When I listen to someone I perceive as especially confident and successful, I find myself envying their: position, influence, intelligence, social skills, pay grade, or the adventurous lifestyle if affords them.

In a few moments I can easily find myself feeling worthless in comparison to them and questioning the validity of my work. My pay doesn’t measure up. I don’t have the influence. I don’t have the success stories, status, money, or accomplishments to point to.

Even strangers to me can do me in. I watch as a cool dude with sunglasses pulls up in a seductively hot luxury sports car. He looks so cool. In that moment I wonder if I have made a mistake about my life direction and investments. He looks like he is nailing life.

His car is perfectly flawless and each square inch is sparkling. My minivan is full of kids and their mess. My van’s exterior is marred by scrapes, mismatching colours, and varying degrees of dust and grime. In that moment, if I weigh my life by what advertising tells me, I have utterly failed. The guy in the luxury car wins. I envy his car and his seemingly carefree and flaunting lifestyle. I too want to be the self made man that can flaunt my stuff.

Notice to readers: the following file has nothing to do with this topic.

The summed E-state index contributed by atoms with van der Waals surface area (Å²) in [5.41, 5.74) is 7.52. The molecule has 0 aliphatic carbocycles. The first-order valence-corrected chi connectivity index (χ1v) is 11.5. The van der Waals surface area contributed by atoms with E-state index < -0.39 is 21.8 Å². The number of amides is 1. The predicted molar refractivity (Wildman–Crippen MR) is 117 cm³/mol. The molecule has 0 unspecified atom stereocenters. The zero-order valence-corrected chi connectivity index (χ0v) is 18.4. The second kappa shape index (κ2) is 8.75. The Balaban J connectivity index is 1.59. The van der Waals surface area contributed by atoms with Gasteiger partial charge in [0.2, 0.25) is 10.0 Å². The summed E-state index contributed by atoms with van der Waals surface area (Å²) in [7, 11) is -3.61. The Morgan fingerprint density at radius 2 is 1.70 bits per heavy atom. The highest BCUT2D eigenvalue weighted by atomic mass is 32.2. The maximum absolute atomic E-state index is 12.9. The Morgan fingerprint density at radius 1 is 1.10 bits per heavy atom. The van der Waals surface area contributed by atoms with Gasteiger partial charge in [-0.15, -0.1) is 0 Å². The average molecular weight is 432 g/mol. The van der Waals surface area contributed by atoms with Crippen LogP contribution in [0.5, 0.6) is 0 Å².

Media is always shaping and stimulating my appetite for female beauty, romance, and sex. I develop hungry eyes. My eyes are conditioned and drawn to attractive women that have the shape highlighted in media. Due to my conditioning in media, I often find myself fantasizing about romance with beautiful women I meet. Not only am attracted to their beauty, I am tempted to lust after their beauty and entertain fantasies of sex. I am obsessed with beauty, romance, and sex with women other than my spouse.

My friends tell me that their family is about to go on yet another exciting vacation. I try to sound happy for them, but deep inside I am frustrated and feel envious. My health and budget don’t allow me such luxuries of travel. I resent my poor health and my restrictive income. But where do I get the idea that travel is so exciting and staying at home so blah? Why can’t I be content with where I am? It is a story I seem to have bought into.